All of the above excerpts communicate the idea that reason operates best when it is solidly within the context of a robust devotion to God. We integrate all other learning into a worshipful life with God and a commitment to following Christ over the course of our entire lives. We make sure reason is chastened by faith because when reason functions independently, it can lead us astray, especially in our conclusions about God and his workings (theologians talk about the noetic effects of sin, or the negative influence of sin on our minds and thinking).

We begin a new semester with the desire to finish with a stronger, more enriched faith than before. This requires intentional preparation and ongoing focus. Regular involvement in a healthy local church is essential along the way, since a church by design places its priorities of worship and faith at the front and center. As faith leads the way and learning is done with excellence and humility, may we reach the goal of greater intimacy with God and greater confidence in him.

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Filed under Biblical Theology, Church, Education

Faith and Reason, part 1

A new semester is about to begin. Students are settling into dorms, professors are preparing syllabi, and all of us are about to embark on a journey of faith and reason. How should we think about this relationship between faith and reason? Here’s an attempt:

Faith should be enriched through learning, and reason should be chastened by faith.

First, faith is enriched through learning. We tend to assume this as a given in Christian higher education, and rightly so. From the creation mandate of Genesis 1:26-28 to the creation wisdom of Proverbs to the new creation vision of Isaiah, Revelation, and elsewhere, believers are invited to make creative and productive use of the resources of this world and the learning available to us.

Consider this new creation vision of work in Isaiah 65:21-23:

“They will build houses and dwell in them; they will plant vineyards and eat their fruit . . . My chosen ones will long enjoy the work of their hands. They will not toil in vain.”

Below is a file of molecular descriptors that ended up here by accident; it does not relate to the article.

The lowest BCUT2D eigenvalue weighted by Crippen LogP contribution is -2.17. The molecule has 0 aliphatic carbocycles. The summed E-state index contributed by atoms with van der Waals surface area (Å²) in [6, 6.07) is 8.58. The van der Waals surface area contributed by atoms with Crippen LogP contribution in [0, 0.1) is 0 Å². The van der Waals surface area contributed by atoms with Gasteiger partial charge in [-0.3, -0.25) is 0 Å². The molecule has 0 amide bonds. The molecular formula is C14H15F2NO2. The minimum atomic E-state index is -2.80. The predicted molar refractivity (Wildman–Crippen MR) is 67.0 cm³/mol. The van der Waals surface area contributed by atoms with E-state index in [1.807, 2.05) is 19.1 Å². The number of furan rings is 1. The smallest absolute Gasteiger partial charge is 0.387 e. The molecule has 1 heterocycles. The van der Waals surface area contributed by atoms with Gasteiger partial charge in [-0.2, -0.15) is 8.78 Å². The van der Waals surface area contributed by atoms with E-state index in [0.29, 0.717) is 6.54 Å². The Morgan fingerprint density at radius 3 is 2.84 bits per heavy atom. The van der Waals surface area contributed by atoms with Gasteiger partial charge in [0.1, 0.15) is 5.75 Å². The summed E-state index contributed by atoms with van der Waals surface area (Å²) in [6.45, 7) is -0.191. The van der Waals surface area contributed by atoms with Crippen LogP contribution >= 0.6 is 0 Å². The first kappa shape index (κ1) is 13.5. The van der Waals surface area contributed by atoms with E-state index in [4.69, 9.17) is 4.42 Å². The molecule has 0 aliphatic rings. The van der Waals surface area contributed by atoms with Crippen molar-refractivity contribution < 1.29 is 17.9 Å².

The new creation will be characterized by creative, fruitful work, in fulfillment of the original creation mandate of Genesis 1. Beneficial work in this world connects us back to what we were created for and points us forward to the ultimate new creation that God is preparing.

Preparing for meaningful work requires thinking, creating, observing, learning, experimenting – things we do in higher education. For those who prepare well, there can be great opportunity: “Do you see a man skilled in his work? He will serve before kings” (Proverbs 22:29).  A commitment to learning, curiosity, persistence, and excellence in our schooling equips us to bless people and make a difference in our world.

The book of Proverbs beckons us to gain insight both from knowledge shared by others (Prov 1:1-6) and from observations about the natural world (Prov 30:24-33). Attentiveness to the world around us enriches our appreciation for the order, beauty, and complexity of God’s creation and our place in it (Psalm 8:3-8).

Reason should be seen as one of God’s good gifts to us (1 Timothy 4:4, James 1:17), leading us to lives of wisdom, fruitfulness, and worship (Romans 11:33-36; James 3:13). This brings us to the second half of the equation – that reason should be chastened by faith. We will look at this second point later this week.

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Filed under Biblical Theology, Education